Saturday May 18, 2019
The rupee seems to be heading down a steep slope. In the last few days, it has dipped to record lows, making it the worst-performing currency in Asia.
Analysts predict that the worst is not yet over. The rupee is expected to go through another bout of devaluation in the coming days when Pakistan gets the first credit tranche of the $6 billion loan from the International Monetary Fund (IMF).
· A weak rupee, against the dollar, means higher cost of imports. And the more Pakistan will have to pay for its essential imports, such as oil, the high goes its Current Account Deficit (CAD) – the value of imports in comparison to exports.
· The devaluation will immediately reduce the size of the economy. Prior to the recent weakening of the currency, the Pakistan economy was valued at $313 billion, which fell to $280 billion. It is further expected to plunge to $270 billion.
· A weak rupee means more expensive smartphones, computers, cars and other imported goods. Also, bye-bye to any foreign holidays you have planned for the summers.
· A weak rupee is peddled as being good for exporters. Since now they get more for their value. But last year, when the rupee was devalued by 36 per cent, exports only registered an uptick of 0.12 per cent. So this essentially pokes holes in the federal government’s logic that devaluation will boost exports.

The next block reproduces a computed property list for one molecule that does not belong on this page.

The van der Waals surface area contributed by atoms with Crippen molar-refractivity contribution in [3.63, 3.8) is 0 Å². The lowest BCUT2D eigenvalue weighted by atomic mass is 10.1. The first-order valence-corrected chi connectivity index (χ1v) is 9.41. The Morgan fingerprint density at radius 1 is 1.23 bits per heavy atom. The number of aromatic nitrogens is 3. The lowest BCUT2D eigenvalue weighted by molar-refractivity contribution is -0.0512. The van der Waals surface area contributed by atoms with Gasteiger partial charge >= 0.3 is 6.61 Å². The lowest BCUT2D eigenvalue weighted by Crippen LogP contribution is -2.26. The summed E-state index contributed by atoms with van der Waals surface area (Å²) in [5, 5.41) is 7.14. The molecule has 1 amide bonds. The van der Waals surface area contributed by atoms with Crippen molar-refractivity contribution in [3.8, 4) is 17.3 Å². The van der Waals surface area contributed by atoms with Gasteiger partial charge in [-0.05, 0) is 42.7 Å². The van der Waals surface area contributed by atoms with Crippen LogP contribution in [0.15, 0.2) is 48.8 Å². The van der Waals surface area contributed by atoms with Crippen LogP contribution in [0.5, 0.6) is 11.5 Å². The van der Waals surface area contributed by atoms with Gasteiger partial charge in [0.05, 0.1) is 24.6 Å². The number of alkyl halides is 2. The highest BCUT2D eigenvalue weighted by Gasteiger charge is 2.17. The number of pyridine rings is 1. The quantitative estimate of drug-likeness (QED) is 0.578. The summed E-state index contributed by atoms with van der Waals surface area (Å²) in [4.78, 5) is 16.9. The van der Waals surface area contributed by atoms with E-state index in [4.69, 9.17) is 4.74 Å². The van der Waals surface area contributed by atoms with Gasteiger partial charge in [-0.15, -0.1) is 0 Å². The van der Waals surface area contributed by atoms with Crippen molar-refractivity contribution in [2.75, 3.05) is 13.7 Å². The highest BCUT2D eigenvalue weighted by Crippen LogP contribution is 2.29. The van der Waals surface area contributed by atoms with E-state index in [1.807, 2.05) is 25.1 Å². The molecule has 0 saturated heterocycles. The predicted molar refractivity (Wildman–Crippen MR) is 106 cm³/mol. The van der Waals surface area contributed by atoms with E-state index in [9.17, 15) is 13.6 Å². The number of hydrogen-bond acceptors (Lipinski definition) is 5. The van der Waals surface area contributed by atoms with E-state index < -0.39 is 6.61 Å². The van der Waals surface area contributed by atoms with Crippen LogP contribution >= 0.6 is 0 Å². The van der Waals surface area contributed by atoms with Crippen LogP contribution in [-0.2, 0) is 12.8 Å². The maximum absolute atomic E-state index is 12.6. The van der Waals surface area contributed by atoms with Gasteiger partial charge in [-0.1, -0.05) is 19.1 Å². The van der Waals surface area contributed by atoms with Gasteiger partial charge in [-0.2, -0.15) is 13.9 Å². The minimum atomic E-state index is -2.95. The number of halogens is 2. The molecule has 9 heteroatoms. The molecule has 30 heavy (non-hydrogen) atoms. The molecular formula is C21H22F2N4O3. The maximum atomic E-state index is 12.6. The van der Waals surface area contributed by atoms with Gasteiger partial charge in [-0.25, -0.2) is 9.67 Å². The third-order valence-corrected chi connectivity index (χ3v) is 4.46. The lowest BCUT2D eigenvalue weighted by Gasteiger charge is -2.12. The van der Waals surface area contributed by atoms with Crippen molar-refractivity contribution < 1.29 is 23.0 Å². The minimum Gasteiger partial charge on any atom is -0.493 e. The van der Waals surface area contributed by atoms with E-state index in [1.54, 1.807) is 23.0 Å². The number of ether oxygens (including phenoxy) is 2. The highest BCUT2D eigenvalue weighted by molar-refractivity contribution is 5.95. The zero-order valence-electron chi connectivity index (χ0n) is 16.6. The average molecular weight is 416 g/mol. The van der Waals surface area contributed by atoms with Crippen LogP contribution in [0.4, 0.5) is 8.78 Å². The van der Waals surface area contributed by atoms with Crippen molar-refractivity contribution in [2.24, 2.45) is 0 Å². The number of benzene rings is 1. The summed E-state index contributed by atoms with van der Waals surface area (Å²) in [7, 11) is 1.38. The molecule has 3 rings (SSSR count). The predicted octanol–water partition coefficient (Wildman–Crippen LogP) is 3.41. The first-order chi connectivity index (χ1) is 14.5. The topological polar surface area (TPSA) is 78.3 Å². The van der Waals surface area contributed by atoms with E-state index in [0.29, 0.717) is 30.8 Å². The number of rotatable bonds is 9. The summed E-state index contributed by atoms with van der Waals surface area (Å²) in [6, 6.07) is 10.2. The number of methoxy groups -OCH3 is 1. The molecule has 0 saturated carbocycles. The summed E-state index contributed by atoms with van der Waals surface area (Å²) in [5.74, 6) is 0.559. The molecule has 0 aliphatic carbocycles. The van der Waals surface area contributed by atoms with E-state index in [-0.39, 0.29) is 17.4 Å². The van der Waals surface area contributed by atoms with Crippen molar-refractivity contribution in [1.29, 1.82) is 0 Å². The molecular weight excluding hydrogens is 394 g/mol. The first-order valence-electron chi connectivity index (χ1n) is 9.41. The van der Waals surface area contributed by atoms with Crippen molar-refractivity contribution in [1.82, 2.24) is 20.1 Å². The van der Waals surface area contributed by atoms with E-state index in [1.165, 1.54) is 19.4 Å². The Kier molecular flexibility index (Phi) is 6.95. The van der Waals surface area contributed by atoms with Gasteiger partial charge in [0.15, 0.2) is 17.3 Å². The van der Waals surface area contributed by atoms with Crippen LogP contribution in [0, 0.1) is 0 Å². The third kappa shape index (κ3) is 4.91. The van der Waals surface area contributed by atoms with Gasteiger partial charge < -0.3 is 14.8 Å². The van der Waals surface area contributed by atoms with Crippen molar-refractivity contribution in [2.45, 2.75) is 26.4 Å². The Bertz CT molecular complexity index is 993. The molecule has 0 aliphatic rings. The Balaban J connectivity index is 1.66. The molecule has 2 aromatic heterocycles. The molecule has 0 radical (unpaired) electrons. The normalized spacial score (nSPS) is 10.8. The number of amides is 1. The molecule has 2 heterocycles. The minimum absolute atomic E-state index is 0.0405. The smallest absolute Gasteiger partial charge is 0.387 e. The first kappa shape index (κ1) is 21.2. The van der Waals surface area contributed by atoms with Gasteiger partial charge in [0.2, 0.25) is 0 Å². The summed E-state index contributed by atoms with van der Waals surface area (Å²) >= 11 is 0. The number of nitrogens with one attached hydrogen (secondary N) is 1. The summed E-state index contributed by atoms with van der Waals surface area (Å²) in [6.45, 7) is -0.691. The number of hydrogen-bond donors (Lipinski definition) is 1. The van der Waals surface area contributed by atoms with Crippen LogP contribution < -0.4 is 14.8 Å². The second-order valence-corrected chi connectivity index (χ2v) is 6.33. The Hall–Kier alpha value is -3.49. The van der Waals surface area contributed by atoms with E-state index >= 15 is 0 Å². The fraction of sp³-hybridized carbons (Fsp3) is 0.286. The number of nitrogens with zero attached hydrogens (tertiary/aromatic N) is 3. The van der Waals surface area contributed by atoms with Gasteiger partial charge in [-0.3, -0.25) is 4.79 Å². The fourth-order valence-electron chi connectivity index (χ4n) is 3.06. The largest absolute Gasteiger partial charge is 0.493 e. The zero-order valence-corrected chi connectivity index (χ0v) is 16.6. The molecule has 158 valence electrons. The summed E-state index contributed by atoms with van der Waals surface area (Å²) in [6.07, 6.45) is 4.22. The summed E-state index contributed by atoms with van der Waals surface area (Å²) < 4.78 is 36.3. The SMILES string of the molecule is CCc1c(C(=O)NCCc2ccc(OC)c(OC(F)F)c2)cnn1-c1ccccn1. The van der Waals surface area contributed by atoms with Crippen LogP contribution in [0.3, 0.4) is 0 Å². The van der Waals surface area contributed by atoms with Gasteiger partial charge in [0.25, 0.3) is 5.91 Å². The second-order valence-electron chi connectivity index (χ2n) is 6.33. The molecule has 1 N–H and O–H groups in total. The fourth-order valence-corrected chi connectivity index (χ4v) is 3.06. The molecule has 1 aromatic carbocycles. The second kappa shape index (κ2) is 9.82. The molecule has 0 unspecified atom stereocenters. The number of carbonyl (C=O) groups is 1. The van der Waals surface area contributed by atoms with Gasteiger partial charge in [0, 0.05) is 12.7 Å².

· A struggling rupee leads to inflation, which is already at a nine-year high of 9.2 per cent. Inflation, on the ground, translates to costlier petrol prices, which impacts how much we pay for electricity, food and other essentials since the cost of transportation goes up. Expect petrol prices to nudge up further in the coming days. This means that the cottage industry, which is the lifeline for daily wage workers, will struggle to survive. The price tag of doing business will also go up.
· Even if the dollar's gains Rs1 against the Pakistani currency, it adds a total of Rs100 billion to Pakistan’s debt. Now you do the maths.